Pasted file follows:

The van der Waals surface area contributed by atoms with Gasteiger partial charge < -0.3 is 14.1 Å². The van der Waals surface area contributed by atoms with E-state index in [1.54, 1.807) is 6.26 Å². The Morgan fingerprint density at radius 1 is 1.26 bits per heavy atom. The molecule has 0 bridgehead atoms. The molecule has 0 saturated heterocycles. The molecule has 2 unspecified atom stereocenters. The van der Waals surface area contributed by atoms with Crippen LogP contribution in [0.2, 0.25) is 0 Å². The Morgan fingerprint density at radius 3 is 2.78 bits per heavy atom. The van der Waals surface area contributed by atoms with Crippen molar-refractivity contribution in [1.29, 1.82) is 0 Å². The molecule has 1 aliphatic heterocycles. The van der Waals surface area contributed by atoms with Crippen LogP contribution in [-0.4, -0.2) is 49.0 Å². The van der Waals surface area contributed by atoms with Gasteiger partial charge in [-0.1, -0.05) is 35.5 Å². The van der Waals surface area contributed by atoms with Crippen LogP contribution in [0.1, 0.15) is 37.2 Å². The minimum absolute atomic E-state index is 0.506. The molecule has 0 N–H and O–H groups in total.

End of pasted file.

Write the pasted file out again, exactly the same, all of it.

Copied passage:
The van der Waals surface area contributed by atoms with Gasteiger partial charge < -0.3 is 14.1 Å². The van der Waals surface area contributed by atoms with E-state index in [1.54, 1.807) is 6.26 Å². The Morgan fingerprint density at radius 1 is 1.26 bits per heavy atom. The molecule has 0 bridgehead atoms. The molecule has 0 saturated heterocycles. The molecule has 2 unspecified atom stereocenters. The van der Waals surface area contributed by atoms with Crippen LogP contribution in [0.2, 0.25) is 0 Å². The Morgan fingerprint density at radius 3 is 2.78 bits per heavy atom. The van der Waals surface area contributed by atoms with Crippen molar-refractivity contribution in [1.29, 1.82) is 0 Å². The molecule has 1 aliphatic heterocycles. The van der Waals surface area contributed by atoms with Crippen LogP contribution in [-0.4, -0.2) is 49.0 Å². The van der Waals surface area contributed by atoms with Gasteiger partial charge in [-0.1, -0.05) is 35.5 Å². The van der Waals surface area contributed by atoms with Crippen LogP contribution in [0.1, 0.15) is 37.2 Å². The minimum absolute atomic E-state index is 0.506. The molecule has 0 N–H and O–H groups in total.